Sam Glass, a culinary arts instructor from Thornhill, Ont., has had two doses of the AstraZeneca COVID-19 vaccine, and says he was happy to get them.
“No regrets,” he told Global News. “I’m happy that I protected myself. I I’m happy that I’m protecting those around me who might not have been vaccinated, you know, doing the right thing.”
That doesn’t mean he’s happy about the latest advice from the National Advisory Committee on Immunization (NACI) – that people who received a first dose of AstraZeneca should receive a mRNA vaccine like Pfizer or Moderna for their second dose as a “preferred” choice if they can.
“The frustration right now is the mixed messages that we’re getting from NACI. One day it’s good, one day it’s bad,” Glass said.
Others echoed his concerns.
“I’m frustrated because now, after being told for months that the best vaccine is the first one that’s in your arm, I’m being told I may have made a mistake,” said AstraZeneca recipient Gwenny Farrell, from White Rock, B.C.
The original message was that Canadians should take the first vaccine that was offered — and for many people, this was AstraZeneca. Then, amid concerns about a rare blood clotting disorder associated with the vaccine, many provinces gradually phased out offering AstraZeneca as a first dose, then some provinces offered the option to take another vaccine for the second dose.
And Thursday, NACI said that AstraZeneca should no longer be the preferred choice for either first or second doses, due to the “better immune response” generated by mixing and matching vaccines.
That doesn’t mean that getting two doses of AstraZeneca was bad though, officials were quick to say.
“I wish to emphasize that people who received two doses of AstraZeneca/COVISHIELD vaccine should rest assured that the vaccine they received provides good protection against infection, and very good protection against severe disease and hospitalization,” said Canada’s chief public health officer, Dr. Theresa Tam, at a press conference Thursday.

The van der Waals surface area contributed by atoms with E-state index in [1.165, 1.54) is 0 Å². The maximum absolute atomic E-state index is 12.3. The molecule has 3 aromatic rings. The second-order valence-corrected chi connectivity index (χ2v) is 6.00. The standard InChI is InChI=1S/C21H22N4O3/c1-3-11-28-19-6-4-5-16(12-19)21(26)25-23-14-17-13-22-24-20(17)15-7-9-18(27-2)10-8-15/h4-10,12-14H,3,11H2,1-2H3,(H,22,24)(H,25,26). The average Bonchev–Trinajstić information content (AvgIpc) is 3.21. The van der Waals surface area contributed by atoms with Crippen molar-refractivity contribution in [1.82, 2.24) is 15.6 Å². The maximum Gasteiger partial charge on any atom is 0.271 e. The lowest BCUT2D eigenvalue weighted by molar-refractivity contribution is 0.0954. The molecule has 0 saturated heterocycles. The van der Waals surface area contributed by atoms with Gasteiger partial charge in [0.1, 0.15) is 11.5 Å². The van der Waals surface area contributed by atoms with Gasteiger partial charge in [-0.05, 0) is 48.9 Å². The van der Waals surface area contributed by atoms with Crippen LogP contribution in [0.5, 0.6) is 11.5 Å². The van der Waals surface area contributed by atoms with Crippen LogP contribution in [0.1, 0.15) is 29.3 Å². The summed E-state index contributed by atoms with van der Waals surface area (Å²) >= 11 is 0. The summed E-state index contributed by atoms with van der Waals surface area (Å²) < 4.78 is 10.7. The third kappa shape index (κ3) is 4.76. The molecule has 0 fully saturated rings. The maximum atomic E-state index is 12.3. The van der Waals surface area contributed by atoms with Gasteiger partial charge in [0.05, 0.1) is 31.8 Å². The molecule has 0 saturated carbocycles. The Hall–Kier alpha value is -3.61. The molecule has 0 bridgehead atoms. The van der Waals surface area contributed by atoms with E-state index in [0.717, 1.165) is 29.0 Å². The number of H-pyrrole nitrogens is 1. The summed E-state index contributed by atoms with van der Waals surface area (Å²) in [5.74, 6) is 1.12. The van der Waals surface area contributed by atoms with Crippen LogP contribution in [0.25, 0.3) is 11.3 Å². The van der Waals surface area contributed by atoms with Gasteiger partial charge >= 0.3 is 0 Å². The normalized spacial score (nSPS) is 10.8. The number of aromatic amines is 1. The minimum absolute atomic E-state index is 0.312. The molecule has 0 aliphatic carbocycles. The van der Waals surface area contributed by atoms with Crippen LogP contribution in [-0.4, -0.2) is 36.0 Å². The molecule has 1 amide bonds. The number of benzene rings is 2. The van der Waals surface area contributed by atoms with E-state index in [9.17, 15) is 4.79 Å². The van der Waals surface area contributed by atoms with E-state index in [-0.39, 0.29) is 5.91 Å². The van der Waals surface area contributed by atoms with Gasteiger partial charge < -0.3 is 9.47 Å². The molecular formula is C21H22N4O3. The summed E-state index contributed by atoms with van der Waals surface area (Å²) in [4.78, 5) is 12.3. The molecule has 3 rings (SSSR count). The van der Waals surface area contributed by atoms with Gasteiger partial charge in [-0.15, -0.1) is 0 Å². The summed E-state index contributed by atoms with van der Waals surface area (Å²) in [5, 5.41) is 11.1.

More than 2.9 million doses of AstraZeneca have been distributed to Canadian provinces as of June 16, according to the federal government. Some provinces, including Ontario and B.C., continue to offer AstraZeneca as a second dose, despite the updated NACI recommendation, and it’s not required for provinces to go along with the NACI advice.
Scientifically, NACI’s advice makes sense, said Dr. Isaac Bogoch, an infectious diseases specialist with Toronto General Hospital.
“They say there is a risk of this blood clotting syndrome. It’s rare, but it’s there with AstraZeneca and it’s not there with the mRNA vaccines,” he said.
“The second reason is with the data emerging from some European countries like Germany, Spain and in the U.K., we’re seeing that if you mix and match you actually mount a more significant or more robust immune response,” he said.
Given that Canada is also getting a massive supply of Moderna and Pfizer vaccines over the next few months, NACI’s advice is understandable, he said.
Glass is concerned about whether his AstraZeneca vaccines will be accepted for international travel, or for entrance into events – as a widely reported Broadway show seems to be barring AstraZeneca recipients from entering.
He’s not sure about the requirements for any of this, and would like clearer guidance, he said.
“There’s just no clear direction, no clear information. And I think, you know, that’s the frustration. A lot of people just need to hear something definitive,” he said.
Canada will be discussing details regarding international travel and vaccines with other countries “in the coming weeks,” said Prime Minister Justin Trudeau at a press conference Friday.
And while the scientific guidance on AstraZeneca has changed, “The one thing that has not changed is that all the vaccines approved in Canada are safe and effective against COVID-19,” he said.
Trudeau, who received AstraZeneca himself as a first dose, said he is looking forward to his second dose.
“I will take whichever dose is offered to me,” he said. “I will do what all Canadians should do, which is follow the best advice of the experts around them, including NACI and their family doctors. And I will be reassured, as all Canadians should be, that getting that second dose is the best way through this pandemic, not just for you, but for the people you love.”
Getting your second dose, whatever it is, is “extremely important,” Bogoch said. “At the end of the day, you’ve got to get your two vaccines. You’ve got to,” he said.
“I think there’s a lot of right paths forward, but there’s a few wrong paths forward and a wrong path forward is just getting a single dose of AstraZeneca and then not getting a second vaccine.”
The AstraZeneca vaccine is not a “second-class” vaccine in terms of effectiveness and people who got two doses of it shouldn’t feel “shortchanged,” Bogoch said.
But without clear guidance on travel, events and more, Glass is wondering if that’s what happened. “It’s the frustration of not knowing what the future holds. It’s the frustration of the messaging,” he said.
“Am I a second-class vaccinated person by having two doses of AstraZeneca? I don’t know.”
-with files from Global News’ Mike Le Couteur, Shallima Maharaj and David Lao and the Canadian Press